In the local church both wrecks are commemorated, as are others of different dates. For the Dispatch there is a wall monument to the 7th Light Dragoons, also known as Hussars, topped by a dramatic image of a ship coming to grief. Beneath is a trophy, as these sculptural embellishments are known, with the flags and arms pointing downwards to symbolise death.

26. Totes Meer

There can only be one wreck of the week this week, as everyone is talking about the Do17 Flying Pencil recovered from the Goodwin Sands on Monday. Rather than commenting directly on the wreck, I would just like to set it into some sort of historical and cultural context.

We know from our records that the Do17 was one of 12 aeroplanes which were shot down or crashed on the shore on the same day as the Battle of Britain raged: three in the Humber area, the remainder over Kent and Sussex.

As far as I am aware all the aircraft lost on that day came down into the sea: none crashed on land. Three German aircraft, a He111, a Me109 and our Do17, were lost as against 9 British: two Defiants from the same squadron which attacked the Do17, two Hurricanes, two Spitfires and three Hampdens.

Overall the PastScape database records some 433 German aircraft lost during WWII, of which approximately 364 are known to have been shot down in or near the sea. Undoubtedly there is some under-reporting of both terrestrial and maritime losses of aircraft, an issue not confined to the German side. It is therefore impossible to say definitively from the data available that more German aircraft were shot down over the sea than they were over English territory.

It seems apt then, to look at Paul Nash’s painting, Totes Meer. It was actually inspired by a dump at Cowley in Oxfordshire of crashed German aircraft seen in a terrestrial context, but reworked by Nash into a ‘dead sea’ of twisted wreckage, waves upon waves of German aircraft crashing upon an English shore.

It is virtually contemporary with our Do17, being painted in 1940-1 as part of Nash’s work as an official war artist. Hindsight colours our view of the painting, since we know the outcome: it is easy to forget that, at the time it was made, the war hung in the balance. Did contemporary viewers see each crashed German aircraft as one less to rain bombs on Britain, or do they represent a force as unending and as unyielding as the sea? Or are both views tangled up in the wreckage?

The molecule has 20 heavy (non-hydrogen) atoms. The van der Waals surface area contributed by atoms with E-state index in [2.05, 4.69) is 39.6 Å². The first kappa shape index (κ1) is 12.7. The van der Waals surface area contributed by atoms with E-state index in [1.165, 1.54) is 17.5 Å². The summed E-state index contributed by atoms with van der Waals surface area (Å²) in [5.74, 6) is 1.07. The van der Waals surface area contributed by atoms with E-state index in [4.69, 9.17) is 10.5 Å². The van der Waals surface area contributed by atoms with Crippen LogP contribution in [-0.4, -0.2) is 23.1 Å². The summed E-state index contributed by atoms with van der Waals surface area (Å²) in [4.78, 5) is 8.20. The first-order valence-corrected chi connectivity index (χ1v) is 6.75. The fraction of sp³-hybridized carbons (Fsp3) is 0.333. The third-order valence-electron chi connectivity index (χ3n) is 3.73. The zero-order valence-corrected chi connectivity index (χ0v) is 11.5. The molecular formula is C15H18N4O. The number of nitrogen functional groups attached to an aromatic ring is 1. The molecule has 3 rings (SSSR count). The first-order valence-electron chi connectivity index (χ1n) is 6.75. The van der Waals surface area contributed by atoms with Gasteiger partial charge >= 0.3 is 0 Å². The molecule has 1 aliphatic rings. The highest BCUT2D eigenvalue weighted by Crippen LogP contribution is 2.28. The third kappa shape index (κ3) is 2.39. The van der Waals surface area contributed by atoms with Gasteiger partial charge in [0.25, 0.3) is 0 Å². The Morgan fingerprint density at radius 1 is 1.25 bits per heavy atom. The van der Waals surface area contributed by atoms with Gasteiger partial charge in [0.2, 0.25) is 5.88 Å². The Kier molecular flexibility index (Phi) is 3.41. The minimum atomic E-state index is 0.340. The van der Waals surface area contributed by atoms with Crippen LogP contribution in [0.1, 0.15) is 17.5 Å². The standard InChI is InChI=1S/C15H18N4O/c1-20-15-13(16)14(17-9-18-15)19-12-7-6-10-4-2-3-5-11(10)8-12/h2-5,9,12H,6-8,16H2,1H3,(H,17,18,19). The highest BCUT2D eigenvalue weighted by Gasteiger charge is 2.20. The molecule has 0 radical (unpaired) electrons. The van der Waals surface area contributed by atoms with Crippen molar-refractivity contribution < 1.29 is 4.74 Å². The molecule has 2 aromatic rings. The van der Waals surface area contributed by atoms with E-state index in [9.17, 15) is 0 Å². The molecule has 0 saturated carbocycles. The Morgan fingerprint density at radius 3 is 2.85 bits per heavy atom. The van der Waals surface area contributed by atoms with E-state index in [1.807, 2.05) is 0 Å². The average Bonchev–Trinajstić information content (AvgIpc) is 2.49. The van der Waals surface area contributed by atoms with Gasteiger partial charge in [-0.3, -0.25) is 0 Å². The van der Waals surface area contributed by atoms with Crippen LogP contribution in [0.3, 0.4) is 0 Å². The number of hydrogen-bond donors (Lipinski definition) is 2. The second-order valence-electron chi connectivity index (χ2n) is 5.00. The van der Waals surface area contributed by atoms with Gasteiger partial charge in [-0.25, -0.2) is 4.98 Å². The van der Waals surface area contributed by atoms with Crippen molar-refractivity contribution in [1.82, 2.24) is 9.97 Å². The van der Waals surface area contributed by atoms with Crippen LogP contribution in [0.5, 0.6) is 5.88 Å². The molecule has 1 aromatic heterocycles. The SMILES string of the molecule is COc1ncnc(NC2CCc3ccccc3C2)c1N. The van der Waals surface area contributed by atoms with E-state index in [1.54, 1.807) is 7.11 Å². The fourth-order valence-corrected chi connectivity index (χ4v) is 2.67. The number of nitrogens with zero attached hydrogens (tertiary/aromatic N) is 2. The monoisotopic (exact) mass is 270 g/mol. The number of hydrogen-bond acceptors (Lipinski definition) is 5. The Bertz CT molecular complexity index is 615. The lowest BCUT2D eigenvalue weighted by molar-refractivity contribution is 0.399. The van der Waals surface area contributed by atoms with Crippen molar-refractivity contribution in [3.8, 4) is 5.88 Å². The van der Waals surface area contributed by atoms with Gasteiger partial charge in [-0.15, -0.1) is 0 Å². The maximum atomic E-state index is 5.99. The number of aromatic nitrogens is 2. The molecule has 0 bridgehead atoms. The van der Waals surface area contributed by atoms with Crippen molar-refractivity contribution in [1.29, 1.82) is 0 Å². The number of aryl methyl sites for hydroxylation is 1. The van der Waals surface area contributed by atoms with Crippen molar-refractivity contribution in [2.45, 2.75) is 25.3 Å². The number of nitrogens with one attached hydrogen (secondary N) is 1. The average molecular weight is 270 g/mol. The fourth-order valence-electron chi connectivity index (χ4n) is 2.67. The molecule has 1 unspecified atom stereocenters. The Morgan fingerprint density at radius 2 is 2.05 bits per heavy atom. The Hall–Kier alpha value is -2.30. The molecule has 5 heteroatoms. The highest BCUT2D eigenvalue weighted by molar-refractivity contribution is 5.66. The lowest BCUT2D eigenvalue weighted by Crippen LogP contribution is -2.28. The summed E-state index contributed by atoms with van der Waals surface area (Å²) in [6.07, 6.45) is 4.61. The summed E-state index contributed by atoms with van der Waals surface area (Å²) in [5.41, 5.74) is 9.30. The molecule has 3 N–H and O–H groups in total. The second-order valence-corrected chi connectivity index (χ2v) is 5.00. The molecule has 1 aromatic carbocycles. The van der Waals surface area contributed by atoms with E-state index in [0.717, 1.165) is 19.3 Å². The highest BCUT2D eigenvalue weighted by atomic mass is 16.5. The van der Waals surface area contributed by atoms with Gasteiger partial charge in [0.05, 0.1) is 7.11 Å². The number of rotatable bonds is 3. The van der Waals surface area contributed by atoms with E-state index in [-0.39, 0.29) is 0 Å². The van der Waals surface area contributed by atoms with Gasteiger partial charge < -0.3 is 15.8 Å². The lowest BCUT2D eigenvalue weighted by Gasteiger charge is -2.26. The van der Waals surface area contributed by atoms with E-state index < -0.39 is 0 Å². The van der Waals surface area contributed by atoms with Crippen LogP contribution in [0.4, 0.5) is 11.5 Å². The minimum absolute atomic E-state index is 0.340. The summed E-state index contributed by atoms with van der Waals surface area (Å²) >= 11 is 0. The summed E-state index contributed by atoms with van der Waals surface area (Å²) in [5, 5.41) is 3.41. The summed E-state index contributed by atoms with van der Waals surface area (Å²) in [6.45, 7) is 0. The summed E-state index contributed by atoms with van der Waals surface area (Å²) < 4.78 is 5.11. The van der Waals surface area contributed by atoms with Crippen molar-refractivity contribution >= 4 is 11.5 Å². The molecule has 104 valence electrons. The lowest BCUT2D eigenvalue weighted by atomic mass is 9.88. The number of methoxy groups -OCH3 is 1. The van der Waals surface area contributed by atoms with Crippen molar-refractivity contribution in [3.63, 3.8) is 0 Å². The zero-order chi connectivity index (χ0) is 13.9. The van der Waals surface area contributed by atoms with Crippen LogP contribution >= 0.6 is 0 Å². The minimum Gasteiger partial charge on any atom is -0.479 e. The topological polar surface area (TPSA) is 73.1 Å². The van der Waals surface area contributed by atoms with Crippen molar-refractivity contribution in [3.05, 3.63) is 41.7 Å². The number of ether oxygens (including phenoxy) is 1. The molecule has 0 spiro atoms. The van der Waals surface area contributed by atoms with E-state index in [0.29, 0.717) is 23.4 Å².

A very visible wheel, not unlike the still inflated wheel seen on the Do17, lends the mangled heap the appearance of the eye of a beached whale or school of whales, reinforced by exposed wing struts suggesting baleen plates. A beached whale is an animal out of context: so, too, are these aeroplanes, lying in the sea instead of flying through the air.

25. Spontaneous Compostion

No, this is not a spelling mistake from the subject line but a bad pun. (Is there any other kind of pun?) The Russo-Finnish barque Ymer caught fire and exploded in 1910 while at anchor with a cargo of “organic manure”. (See WOTW 6 on the Venscapen for more on Russo-Finnish barques.)

Spontaneous combustion of cargo occurs occasionally in the record. Hay is one known offender in this respect, with approximately 6 known hay barges lost to fire, and coal is another. Naturally, it is combustible, or it would not have been intended to be burnt as fuel, but it was somewhat unexpected to find it burnt prior to delivery!

A collier exploded in this way before she even left the Tyne with her cargo in 1857. More worryingly, another collier caught fire at sea in the Downs en route from Hartlepool for Dieppe in 1873.

There were other examples elsewhere, and the situation was deemed serious enough for a Royal Commission on the Spontaneous Combustion of Coal to be set up in 1876, which looked, among other things, at whether different types of coal were more subject to spontaneous combustion than others. It seems that the cause was often inadequate ventilation in cargo holds.